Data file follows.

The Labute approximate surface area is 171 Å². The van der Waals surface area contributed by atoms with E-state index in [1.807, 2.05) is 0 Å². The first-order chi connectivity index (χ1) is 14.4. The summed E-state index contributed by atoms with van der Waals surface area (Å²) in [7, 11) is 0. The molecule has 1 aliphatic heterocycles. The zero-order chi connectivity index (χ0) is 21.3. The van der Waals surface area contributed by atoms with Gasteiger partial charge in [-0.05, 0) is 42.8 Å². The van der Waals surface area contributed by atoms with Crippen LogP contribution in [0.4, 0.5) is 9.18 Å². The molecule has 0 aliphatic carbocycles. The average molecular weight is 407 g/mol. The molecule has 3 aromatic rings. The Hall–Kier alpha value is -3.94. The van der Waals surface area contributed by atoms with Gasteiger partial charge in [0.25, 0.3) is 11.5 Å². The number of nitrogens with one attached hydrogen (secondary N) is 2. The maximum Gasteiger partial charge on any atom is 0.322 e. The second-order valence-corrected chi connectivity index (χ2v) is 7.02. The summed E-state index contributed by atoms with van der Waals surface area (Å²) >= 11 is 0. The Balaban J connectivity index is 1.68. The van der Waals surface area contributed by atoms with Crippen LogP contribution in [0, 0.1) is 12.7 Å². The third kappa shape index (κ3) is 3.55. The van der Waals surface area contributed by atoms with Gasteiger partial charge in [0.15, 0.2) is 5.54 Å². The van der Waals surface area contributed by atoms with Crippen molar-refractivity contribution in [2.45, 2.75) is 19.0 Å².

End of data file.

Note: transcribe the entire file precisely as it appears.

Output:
The Labute approximate surface area is 171 Å². The van der Waals surface area contributed by atoms with E-state index in [1.807, 2.05) is 0 Å². The first-order chi connectivity index (χ1) is 14.4. The summed E-state index contributed by atoms with van der Waals surface area (Å²) in [7, 11) is 0. The molecule has 1 aliphatic heterocycles. The zero-order chi connectivity index (χ0) is 21.3. The van der Waals surface area contributed by atoms with Gasteiger partial charge in [-0.05, 0) is 42.8 Å². The van der Waals surface area contributed by atoms with Crippen LogP contribution in [0.4, 0.5) is 9.18 Å². The molecule has 0 aliphatic carbocycles. The average molecular weight is 407 g/mol. The molecule has 3 aromatic rings. The Hall–Kier alpha value is -3.94. The van der Waals surface area contributed by atoms with Gasteiger partial charge in [0.25, 0.3) is 11.5 Å². The number of nitrogens with one attached hydrogen (secondary N) is 2. The maximum Gasteiger partial charge on any atom is 0.322 e. The second-order valence-corrected chi connectivity index (χ2v) is 7.02. The summed E-state index contributed by atoms with van der Waals surface area (Å²) >= 11 is 0. The Balaban J connectivity index is 1.68. The van der Waals surface area contributed by atoms with Crippen LogP contribution in [0, 0.1) is 12.7 Å². The third kappa shape index (κ3) is 3.55. The van der Waals surface area contributed by atoms with Gasteiger partial charge in [0.15, 0.2) is 5.54 Å². The van der Waals surface area contributed by atoms with Crippen molar-refractivity contribution in [2.45, 2.75) is 19.0 Å².